Dealing with Pain

Divorce Recovery Joy
Children of divorce
Soila Sindiyo
Child Trauma Therapist and Founder of The Divorce Magazine

When it comes to dealing with pain, the strangest thing I ever did to help me move on was to literally speak to myself, out loud, while I got ready for bed one day.

I had spent the day, like the previous 5000, mourning for my broken marriage and sinking ever deeper in the well of self-pity, pain and living in a sort of wilderness.

There had been countless days spent struggling and fighting with emotions that ranged between pure triumph (I was out of the marriage and I was ok) to what felt like major depression with no way out.

Those evenings and afternoons spent self-medicating with alcohol and very little food became the norm.

I remember that turn-around evening so clearly.

I went into the bathroom to brush my teeth.  It was past midnight and I was exhausted emotionally but buzzing mentally.

I suddenly caught my reflection in the mirror and I looked much rougher than I had pictured in my mind. 

As I picked up my toothbrush, and begin my evening hygiene routine, which thankfully I hadn’t neglected, I stopped, sat down on the edge of the bathtub and said to myself:

Are you going to cry for the rest of the year?  Have you not done enough of that?  Really?  You think your life has ended?  Get a hold of yourself and get on with life.  Right now, right here there is no problem.  The only problem you’re having is living in the past and grieving for the lost future you so wanted.  Enough.  This, right here, is what it is.  This is the youngest you will ever be.  You will never have this moment again and you choose to continue sitting, sleeping and crying for moments lost?  Brush your teeth and go to bed!  Tomorrow is a new day make it so!”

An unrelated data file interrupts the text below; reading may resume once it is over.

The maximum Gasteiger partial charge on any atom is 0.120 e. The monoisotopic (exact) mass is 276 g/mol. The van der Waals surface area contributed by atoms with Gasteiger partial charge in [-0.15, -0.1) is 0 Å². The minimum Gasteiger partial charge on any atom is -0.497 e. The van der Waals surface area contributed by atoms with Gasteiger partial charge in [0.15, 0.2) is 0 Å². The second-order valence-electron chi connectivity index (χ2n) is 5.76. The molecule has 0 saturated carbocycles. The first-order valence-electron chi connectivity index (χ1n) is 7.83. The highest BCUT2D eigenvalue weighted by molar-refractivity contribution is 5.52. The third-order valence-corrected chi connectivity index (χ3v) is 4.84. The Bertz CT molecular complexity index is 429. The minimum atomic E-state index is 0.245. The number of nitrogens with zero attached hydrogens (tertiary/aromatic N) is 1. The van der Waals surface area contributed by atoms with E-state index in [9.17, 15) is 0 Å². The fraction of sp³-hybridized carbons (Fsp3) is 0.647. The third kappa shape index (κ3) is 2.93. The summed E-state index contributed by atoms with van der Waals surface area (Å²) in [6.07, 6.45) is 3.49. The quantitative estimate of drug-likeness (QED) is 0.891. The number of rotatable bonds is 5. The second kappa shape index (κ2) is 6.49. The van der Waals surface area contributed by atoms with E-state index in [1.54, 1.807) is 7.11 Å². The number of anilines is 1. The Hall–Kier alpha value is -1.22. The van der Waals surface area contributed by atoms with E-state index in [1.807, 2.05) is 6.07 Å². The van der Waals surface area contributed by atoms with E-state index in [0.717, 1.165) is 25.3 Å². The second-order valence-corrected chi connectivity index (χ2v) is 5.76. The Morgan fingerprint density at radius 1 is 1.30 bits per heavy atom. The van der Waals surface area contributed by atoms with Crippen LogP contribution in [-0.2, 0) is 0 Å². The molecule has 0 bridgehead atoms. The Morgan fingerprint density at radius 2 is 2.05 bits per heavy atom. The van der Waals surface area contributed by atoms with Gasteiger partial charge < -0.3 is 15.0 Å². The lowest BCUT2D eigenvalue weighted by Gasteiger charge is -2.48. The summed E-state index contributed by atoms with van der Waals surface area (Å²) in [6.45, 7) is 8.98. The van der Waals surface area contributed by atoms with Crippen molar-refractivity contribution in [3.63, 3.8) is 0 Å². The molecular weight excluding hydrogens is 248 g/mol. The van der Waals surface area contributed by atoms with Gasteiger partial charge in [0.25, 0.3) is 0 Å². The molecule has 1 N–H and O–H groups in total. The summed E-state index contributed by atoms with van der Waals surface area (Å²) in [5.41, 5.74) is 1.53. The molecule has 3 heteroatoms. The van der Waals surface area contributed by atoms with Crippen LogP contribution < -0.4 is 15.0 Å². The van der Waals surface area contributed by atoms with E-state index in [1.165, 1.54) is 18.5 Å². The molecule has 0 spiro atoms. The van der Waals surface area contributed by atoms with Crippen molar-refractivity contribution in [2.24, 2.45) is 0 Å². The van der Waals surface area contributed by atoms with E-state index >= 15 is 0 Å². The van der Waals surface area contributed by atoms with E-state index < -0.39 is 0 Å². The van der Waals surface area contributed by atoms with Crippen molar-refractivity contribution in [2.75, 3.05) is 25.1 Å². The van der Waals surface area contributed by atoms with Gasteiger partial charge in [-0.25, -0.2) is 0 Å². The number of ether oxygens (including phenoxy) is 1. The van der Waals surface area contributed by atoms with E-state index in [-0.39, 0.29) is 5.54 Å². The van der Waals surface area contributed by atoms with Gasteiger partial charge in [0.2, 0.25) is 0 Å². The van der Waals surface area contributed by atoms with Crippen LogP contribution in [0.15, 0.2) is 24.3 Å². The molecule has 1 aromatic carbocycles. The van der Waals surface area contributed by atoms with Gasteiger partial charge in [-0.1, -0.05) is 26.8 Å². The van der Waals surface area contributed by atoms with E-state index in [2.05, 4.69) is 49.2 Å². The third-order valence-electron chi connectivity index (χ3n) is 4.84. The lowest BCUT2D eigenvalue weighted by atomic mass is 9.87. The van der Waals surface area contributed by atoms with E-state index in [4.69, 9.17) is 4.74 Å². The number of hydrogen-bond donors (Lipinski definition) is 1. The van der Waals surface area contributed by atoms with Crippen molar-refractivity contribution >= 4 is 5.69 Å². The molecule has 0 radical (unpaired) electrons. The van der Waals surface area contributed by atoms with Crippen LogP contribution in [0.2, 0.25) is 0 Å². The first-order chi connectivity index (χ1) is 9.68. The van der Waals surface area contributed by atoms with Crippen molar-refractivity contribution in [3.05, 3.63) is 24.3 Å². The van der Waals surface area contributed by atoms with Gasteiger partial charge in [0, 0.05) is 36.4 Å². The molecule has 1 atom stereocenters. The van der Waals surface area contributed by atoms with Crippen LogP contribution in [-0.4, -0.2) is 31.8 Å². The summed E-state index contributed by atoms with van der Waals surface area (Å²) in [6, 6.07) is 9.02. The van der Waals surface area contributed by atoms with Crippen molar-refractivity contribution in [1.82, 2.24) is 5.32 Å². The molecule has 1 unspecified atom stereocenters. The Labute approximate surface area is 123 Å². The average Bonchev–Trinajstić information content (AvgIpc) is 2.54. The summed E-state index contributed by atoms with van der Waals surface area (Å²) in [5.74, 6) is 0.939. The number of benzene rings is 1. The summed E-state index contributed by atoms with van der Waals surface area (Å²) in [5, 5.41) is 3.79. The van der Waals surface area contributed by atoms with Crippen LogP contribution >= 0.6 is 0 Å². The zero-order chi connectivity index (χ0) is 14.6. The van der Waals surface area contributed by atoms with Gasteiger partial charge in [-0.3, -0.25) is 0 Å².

dealing with painI brushed my teeth.  Took a breath, not a deep breath like we’re always instructed by yoga instructors to do, just a normal, shallow breath and thought, “Goodnight Soila. Your new life has just began”

It really was as simple as that, but it is important to note that for that turn-around moment to be allowed to happen, other important moments had laid the path for it to get to me. 

The crying and anger and resentment moments had to happen in order for me to be able to overcome and deal with my divorce.  

If I had refused to face my pain, continued with the alcohol sprees or buried myself in my work so as to “ease” the pain, I would very likely be in a very different place mentally and emotionally – a not so nice place.

It is true that the past, with all it’s experiences and lessons, is what makes us who we are today.  The future gives us something to hope for, something to look forward too.  But the present gives us life, it gives us time to grieve, cry, learn and grow.  It is the present, when we choose to live it, that opens that door for us to take the next step to wherever we are meant to be, wherever we are meant to go.

Don’t miss it because you choose to remain in the past, because you choose to hold yourself hostage to the past.  See today for what it is.  The relationship is over.  See it, understand it and most importantly, truly and deeply accept it.

Warm hugs,

Soila is the founder of The Divorce Magazine and creator of the online course – Helping Children Cope with Divorce

She is known for taking away the pain of trauma and loss in children, adolescents and their families 

Soila holds an MSc in Psychoanalytic Developmental Psychology from UCL (University College London), is an accredited Positive Parenting Program (Triple P) practitioner and a trained Family Mediator.

Soila is Graduate Member of the British Psychological Society.

You can contact her on 07850 85 60 66 or via email soila@thedivorcemagazine.co.uk 

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